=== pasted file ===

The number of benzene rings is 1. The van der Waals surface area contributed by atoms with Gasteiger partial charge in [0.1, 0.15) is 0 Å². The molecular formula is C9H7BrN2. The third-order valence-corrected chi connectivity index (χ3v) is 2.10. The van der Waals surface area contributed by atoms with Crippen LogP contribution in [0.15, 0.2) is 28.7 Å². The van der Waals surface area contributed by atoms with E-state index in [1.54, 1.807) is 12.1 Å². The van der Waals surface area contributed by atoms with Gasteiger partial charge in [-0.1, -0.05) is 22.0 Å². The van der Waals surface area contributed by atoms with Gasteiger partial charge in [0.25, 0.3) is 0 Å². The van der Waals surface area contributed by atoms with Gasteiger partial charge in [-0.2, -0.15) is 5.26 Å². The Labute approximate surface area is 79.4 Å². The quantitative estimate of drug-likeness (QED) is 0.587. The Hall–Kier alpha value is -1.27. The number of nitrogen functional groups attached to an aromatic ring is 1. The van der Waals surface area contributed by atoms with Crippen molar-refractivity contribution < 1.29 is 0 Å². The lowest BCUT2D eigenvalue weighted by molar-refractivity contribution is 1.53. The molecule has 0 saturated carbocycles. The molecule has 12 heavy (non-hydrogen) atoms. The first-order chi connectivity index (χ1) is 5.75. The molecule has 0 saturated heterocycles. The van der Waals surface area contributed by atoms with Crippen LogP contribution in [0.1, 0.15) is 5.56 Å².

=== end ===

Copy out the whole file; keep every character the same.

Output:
The number of benzene rings is 1. The van der Waals surface area contributed by atoms with Gasteiger partial charge in [0.1, 0.15) is 0 Å². The molecular formula is C9H7BrN2. The third-order valence-corrected chi connectivity index (χ3v) is 2.10. The van der Waals surface area contributed by atoms with Crippen LogP contribution in [0.15, 0.2) is 28.7 Å². The van der Waals surface area contributed by atoms with E-state index in [1.54, 1.807) is 12.1 Å². The van der Waals surface area contributed by atoms with Gasteiger partial charge in [-0.1, -0.05) is 22.0 Å². The van der Waals surface area contributed by atoms with Gasteiger partial charge in [0.25, 0.3) is 0 Å². The van der Waals surface area contributed by atoms with Gasteiger partial charge in [-0.2, -0.15) is 5.26 Å². The Labute approximate surface area is 79.4 Å². The quantitative estimate of drug-likeness (QED) is 0.587. The Hall–Kier alpha value is -1.27. The number of nitrogen functional groups attached to an aromatic ring is 1. The van der Waals surface area contributed by atoms with Crippen molar-refractivity contribution < 1.29 is 0 Å². The lowest BCUT2D eigenvalue weighted by molar-refractivity contribution is 1.53. The molecule has 0 saturated carbocycles. The molecule has 12 heavy (non-hydrogen) atoms. The first-order chi connectivity index (χ1) is 5.75. The molecule has 0 saturated heterocycles. The van der Waals surface area contributed by atoms with Crippen LogP contribution in [0.1, 0.15) is 5.56 Å².